Hole In the Mirror
Liana Makaryan’s Running After Wall (Beg za stenoj, 2019)Vol. 120 (December 2021) by Daniil Lebedev
Liana Makaryan is a Moscow-based animation director who studied at VGIK. Running After Wall (2019) is her second animated short film, having made one before (Parable of the Blind, 2018) and one after (Sugar Show, 2021). Running After Wall tells the story of a father-child relationship in a dreamscape, where this kind of relationship is not only ever-recurring but also constitutive of the space itself. If a child dreams about its father, the father also constructs its ways of dreaming.
This last thesis is what, in my view, is made evident in Makaryan’s film. First, the general “naïve” style of the film accentuates the point of view of the child’s imaginary: Running After Wall is a good example of a “style that is the man himself” (Buffon). Also, no form could be better suited for this task than animation, which allows the filmmaker to reproduce the child’s way of “doodling” its life by showing a world that is fully made up of a piece of paper and three colored pens: red, blue, and yellow.
Red stands for the father. Or rather – red marks the father figure by marking, first, the real father – his red tie – and then also something that doesn’t belong to him, something elusive that keeps changing shapes and haunts the father himself – an object represented by a red ball.
Blue stands for the child. Or rather – for the place or places it occupies (those may be several at a time), the body organizing the imaginary space.
Red and blue are connected by yellow. It is the yellow soup that the father feeds his child, it is the yellow bike he teaches his child to ride. It is the yellow of their common structures.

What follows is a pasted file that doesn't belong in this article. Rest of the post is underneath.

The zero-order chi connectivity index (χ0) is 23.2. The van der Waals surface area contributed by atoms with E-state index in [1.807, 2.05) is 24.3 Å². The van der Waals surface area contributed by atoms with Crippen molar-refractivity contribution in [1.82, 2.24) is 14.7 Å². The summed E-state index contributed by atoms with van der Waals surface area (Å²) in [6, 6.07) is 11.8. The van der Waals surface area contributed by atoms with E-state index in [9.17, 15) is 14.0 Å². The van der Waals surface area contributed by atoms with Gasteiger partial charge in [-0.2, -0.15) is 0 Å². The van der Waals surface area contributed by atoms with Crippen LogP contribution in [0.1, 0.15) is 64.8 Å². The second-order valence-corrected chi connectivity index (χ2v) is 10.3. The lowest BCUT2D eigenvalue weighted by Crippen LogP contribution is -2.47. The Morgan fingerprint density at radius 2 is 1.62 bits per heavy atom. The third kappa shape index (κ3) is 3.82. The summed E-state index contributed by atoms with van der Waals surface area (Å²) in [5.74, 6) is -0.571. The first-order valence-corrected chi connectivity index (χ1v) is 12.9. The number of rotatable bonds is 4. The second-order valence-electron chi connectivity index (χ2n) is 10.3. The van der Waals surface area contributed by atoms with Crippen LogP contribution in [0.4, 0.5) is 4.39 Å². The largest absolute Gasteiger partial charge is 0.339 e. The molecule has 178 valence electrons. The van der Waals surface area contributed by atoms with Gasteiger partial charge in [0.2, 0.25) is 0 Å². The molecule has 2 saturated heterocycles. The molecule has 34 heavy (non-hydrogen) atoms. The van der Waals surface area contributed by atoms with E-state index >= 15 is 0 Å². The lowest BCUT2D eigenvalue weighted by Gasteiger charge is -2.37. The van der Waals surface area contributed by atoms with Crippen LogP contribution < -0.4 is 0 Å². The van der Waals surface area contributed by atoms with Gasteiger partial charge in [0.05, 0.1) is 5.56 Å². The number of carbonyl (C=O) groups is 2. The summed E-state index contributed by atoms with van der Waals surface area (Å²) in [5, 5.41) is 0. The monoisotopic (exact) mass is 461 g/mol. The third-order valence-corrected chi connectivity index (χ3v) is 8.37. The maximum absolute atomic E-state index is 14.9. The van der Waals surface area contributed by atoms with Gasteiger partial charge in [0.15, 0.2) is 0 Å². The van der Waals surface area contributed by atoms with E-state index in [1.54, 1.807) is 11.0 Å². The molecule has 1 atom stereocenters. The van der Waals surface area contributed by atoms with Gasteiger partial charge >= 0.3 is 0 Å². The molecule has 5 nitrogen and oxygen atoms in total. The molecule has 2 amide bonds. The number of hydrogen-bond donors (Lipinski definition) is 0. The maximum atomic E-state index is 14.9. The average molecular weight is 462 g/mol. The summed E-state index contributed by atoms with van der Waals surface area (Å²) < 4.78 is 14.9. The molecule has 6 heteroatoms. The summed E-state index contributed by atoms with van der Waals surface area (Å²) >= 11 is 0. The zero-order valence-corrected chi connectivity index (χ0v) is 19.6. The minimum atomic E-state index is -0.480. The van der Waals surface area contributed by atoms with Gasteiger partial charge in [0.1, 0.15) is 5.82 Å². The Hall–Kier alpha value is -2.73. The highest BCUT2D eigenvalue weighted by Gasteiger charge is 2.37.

Suddenly the father says “No!”, the child loses what it had to offer and starts fighting to get it back. The red ball that, like the father figure, fitted in the child’s previous picture of the world, literally falls through it, creating a hole, a want in it – and opening a door to new kinds of connections that will constitute the child’s subjectivity.
Everything gets mixed up. A red car with yellow wheels appears: the car is associated with the father, but it is also the father’s toy, and toys are for children. Chasing his father, the child puts on a red hat that becomes a red head: but its desired wholeness also turns out to be lacking, as it lacks a mouth. The ball-head scene makes a significant point: the red ball is indeed an organ, but an organ that has to be separated, and can’t be put back to where it belonged, because the place itself – the new (symbolic) life of the subject – is constituted by its very lack.
There’s a story by Milorad Pavić called The Mirror with a Hole, where a hero goes to a market and meets a girl who’s selling a mirror with a hole. And the hero says: “Your mirror is defective. There’s a hole in it.” “That’s its most precious part,” says the girl.
Makaryan’s film is a concise and inventive reflection about this constitutive lack, this desired object – the red ball – that has to be kept at a distance so as not to become a wall between father and child; it is this hole in the mirror that, while destroying the wholeness of the picture of self, opens a door to one’s desire.
The last thing to note is the great use of music composed by Lusia Kazaryan-Topchyan. The dissonant brass echoes through the vast gridded space, turning it into some kind of inverted circus – another dream-like place that haunts children’s imagination as a place where strong fantasies and deep fears meet. Ambient sounds of the other parts remind us of a similar rendering of the motives of “entering fantasy” in animation works like The Heat of a Thousand Suns by Pierre Kast and Chris Marker.